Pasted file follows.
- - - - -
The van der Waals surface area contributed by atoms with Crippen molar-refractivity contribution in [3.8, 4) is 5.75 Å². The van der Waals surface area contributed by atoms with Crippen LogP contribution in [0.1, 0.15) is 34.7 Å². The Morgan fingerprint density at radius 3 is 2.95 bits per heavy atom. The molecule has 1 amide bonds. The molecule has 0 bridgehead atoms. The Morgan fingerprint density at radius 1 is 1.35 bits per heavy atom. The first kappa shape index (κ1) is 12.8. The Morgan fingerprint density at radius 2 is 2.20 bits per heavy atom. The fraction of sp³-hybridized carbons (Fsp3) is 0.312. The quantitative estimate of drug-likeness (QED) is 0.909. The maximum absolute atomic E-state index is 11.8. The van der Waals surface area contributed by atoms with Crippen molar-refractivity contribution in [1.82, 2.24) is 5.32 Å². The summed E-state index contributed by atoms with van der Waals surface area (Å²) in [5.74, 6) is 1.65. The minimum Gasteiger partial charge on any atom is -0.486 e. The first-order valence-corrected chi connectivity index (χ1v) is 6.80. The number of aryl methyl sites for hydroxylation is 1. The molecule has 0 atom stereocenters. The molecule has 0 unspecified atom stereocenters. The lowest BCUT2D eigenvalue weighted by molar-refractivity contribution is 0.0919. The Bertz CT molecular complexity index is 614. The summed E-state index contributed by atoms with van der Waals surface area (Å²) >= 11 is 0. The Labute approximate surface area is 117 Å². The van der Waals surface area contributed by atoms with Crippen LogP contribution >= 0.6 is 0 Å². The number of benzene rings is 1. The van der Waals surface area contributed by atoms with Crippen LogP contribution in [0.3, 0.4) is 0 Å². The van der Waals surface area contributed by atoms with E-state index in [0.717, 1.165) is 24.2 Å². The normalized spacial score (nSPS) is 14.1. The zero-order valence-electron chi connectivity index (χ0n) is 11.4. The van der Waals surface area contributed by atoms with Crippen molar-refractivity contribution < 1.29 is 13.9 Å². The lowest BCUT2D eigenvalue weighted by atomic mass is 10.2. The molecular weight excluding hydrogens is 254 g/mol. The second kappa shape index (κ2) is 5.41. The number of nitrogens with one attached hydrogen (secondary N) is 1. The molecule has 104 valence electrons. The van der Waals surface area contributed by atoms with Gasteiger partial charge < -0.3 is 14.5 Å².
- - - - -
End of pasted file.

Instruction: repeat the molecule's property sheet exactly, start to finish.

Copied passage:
The van der Waals surface area contributed by atoms with Crippen molar-refractivity contribution in [3.8, 4) is 5.75 Å². The van der Waals surface area contributed by atoms with Crippen LogP contribution in [0.1, 0.15) is 34.7 Å². The Morgan fingerprint density at radius 3 is 2.95 bits per heavy atom. The molecule has 1 amide bonds. The molecule has 0 bridgehead atoms. The Morgan fingerprint density at radius 1 is 1.35 bits per heavy atom. The first kappa shape index (κ1) is 12.8. The Morgan fingerprint density at radius 2 is 2.20 bits per heavy atom. The fraction of sp³-hybridized carbons (Fsp3) is 0.312. The quantitative estimate of drug-likeness (QED) is 0.909. The maximum absolute atomic E-state index is 11.8. The van der Waals surface area contributed by atoms with Crippen molar-refractivity contribution in [1.82, 2.24) is 5.32 Å². The summed E-state index contributed by atoms with van der Waals surface area (Å²) in [5.74, 6) is 1.65. The minimum Gasteiger partial charge on any atom is -0.486 e. The first-order valence-corrected chi connectivity index (χ1v) is 6.80. The number of aryl methyl sites for hydroxylation is 1. The molecule has 0 atom stereocenters. The molecule has 0 unspecified atom stereocenters. The lowest BCUT2D eigenvalue weighted by molar-refractivity contribution is 0.0919. The Bertz CT molecular complexity index is 614. The summed E-state index contributed by atoms with van der Waals surface area (Å²) >= 11 is 0. The Labute approximate surface area is 117 Å². The van der Waals surface area contributed by atoms with Crippen LogP contribution >= 0.6 is 0 Å². The number of benzene rings is 1. The van der Waals surface area contributed by atoms with Crippen LogP contribution in [0.3, 0.4) is 0 Å². The van der Waals surface area contributed by atoms with E-state index in [0.717, 1.165) is 24.2 Å². The normalized spacial score (nSPS) is 14.1. The zero-order valence-electron chi connectivity index (χ0n) is 11.4. The van der Waals surface area contributed by atoms with Crippen molar-refractivity contribution < 1.29 is 13.9 Å². The lowest BCUT2D eigenvalue weighted by atomic mass is 10.2. The molecular weight excluding hydrogens is 254 g/mol. The second kappa shape index (κ2) is 5.41. The number of nitrogens with one attached hydrogen (secondary N) is 1. The molecule has 104 valence electrons. The van der Waals surface area contributed by atoms with Gasteiger partial charge < -0.3 is 14.5 Å².